Final Words on Pre-workout nutrition
Proper pre-workout nutrition and supplementation go hand and hand with enabling the trainee to perform at his or her's very best. Poor pre-workout nutrition and supplementation translate into poor training and workouts. However, by simply following the guidelines in regards to pre-workout nutrition and supplementation, the trainee can optimize energy levels and achieve incredible results!
What about during workout nutrition?
During workout nutrition refers to what the indivdual should ingest during the actual workout. The objective during the workout is to encourage an incessant availability of carbohydrates, which will spare muscle glycogen. Glycogen is basically the "fuel needed for exercise," and without it, performance suffers. During the workout, the objective is also to encourage the availability of amino acids. By promoting the availability of both carbohydrates and amino acids, the result is a decrease in muscle catabolism and spare in muscle glycogen. And all that happens when a proper pre-workout nutrition and supplement program is set-up! So in turn, during the workout, fluids other than water are not necessary if you're pre-workout strategy is in check. However, for those of you who like the idea of downing a "during workout" shake, more power to you. There's absolutely nothing wrong with that. But all in all, it may just become expensive and unnecessary.
In conclusion, when it comes to during workout nutrition, stick with the basics. Staying hydrated by drinking enough water will suffice at this time period, seeing the indivdual is still absorbing the nutrients that were ingested at the pre-workout meal. Thus, no need for a during workout shake.
Post-workout nutrition. It's where recovery is started immediately following the workout. After training, cortisol and catabolism are at the highest. The argument of simple carbohydrates vs. slow-burning carbohydrates at the post-workout time frame has been beaten to death. Some say that they experience "leaner gains" when switching to slow-burning carbohydrates from simple carbohydrates. Personally, I believe nutrient-density is the key to getting the most out of post-workout nutrition and enhancing recovery levels. It shouldn't be a matter of simple carbs vs. complex carbs, but rather, a greater focus on overall nutrient-density. An example of this would be:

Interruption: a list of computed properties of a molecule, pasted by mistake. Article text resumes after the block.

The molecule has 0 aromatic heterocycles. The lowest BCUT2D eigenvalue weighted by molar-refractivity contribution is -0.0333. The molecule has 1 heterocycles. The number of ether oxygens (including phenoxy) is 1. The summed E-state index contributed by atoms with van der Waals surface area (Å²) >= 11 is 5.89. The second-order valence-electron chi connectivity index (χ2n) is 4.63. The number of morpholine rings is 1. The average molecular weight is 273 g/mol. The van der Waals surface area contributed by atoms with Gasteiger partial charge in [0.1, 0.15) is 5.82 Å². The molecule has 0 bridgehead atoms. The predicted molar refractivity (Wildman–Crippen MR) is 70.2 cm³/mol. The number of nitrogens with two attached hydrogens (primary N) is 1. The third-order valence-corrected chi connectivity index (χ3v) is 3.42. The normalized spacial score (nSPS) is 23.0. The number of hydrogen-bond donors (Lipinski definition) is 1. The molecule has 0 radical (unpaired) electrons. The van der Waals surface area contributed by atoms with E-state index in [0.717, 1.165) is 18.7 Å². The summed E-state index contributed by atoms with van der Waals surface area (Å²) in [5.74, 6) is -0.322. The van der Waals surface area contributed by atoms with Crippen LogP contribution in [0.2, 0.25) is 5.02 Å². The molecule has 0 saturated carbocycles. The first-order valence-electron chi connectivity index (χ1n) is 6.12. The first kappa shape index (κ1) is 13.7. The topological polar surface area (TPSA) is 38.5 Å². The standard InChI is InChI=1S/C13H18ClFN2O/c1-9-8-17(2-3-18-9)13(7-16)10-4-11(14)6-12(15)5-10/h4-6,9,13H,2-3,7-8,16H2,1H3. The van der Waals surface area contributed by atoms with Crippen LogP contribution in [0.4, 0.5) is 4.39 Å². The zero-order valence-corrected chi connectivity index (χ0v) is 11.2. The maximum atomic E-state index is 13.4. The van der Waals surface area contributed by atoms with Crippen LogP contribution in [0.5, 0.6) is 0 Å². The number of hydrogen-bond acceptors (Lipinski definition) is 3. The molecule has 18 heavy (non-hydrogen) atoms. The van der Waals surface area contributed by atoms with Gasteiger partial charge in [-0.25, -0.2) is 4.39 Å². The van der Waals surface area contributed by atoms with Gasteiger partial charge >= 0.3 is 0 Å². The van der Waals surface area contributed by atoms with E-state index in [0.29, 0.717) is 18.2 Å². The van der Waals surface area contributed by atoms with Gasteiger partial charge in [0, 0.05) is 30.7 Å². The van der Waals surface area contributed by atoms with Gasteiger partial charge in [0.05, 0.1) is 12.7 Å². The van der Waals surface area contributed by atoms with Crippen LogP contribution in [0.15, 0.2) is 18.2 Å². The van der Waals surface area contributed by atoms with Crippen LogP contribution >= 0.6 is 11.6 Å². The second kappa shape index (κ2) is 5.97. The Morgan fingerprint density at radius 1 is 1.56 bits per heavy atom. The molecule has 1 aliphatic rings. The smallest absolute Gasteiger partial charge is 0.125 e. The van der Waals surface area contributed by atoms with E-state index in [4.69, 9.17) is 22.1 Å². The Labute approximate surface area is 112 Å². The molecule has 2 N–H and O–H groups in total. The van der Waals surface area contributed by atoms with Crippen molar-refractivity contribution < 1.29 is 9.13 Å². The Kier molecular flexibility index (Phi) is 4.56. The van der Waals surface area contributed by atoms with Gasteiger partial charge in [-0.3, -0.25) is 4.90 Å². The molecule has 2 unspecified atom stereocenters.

1 serving fruit
2 cups skim milk
1 scoop whey protein
1/2 cup Oats
That way, you get the anti-oxidants from the fruit, the insulinogenic and anti-catabolic properties of milk, the quick absorption of amino acids from whey protein, and the whole grain goodness from oats. With whatever post-workout nutrition protocol you chose, be sure to keep the fat content to a minimum, as it delays gastric emptying. Something you obviously don't want when you're trying to kickstart the recovery process as fast as possible. Again, the above is just an example of a post-workout shake that focuses on nutrient-density. A meal, which focuses on nutrient-density, at the post-workout time frame will also suffice. An example of this would be:
1 cup Brown Rice
1/2 cup Veggies
4-6 oz. Chicken Breast
1 piece of fruit
That way, you get in nutrient-dense grains from the Brown rice to replace depleted glycogen, vitamins and minerals from the veggies, protein and amino acids from the chicken breast, and anti-oxidants from the fruit.
Now that we have the post-workout nutrition protocol down to a science, what about supplementation? Let's take a look at the best supplements that will aid in recovery at the post-workout time frame:
• Whey Protein-Whey protein is the highest quality protein on the market. After a brutal weight lifting session, the body is in need of amino acids and protein (building blocks of muscle tissue) to kickstart the recovery process. Whey protein delivers just that!
• L-Glutamine-L-Glutamine is an amino acid that preserves muscle tissue. I'd reccomend taking L-Glutamine along with your post-workout shake or meal if you are in a calorie deficit. That way, muscle tissue will be retained while you drop fat tissue while dieting.
• Creatine-Creatine generates ATP (Adenosine triphosphate) and can be very beneficial at the post-workout time frame. Creatine supplementation also enhances the ability for the muscle to store glycogen. This is ideal after a workout, as glycogen is severely depleted, and creatine will immediately restore glycogen stores!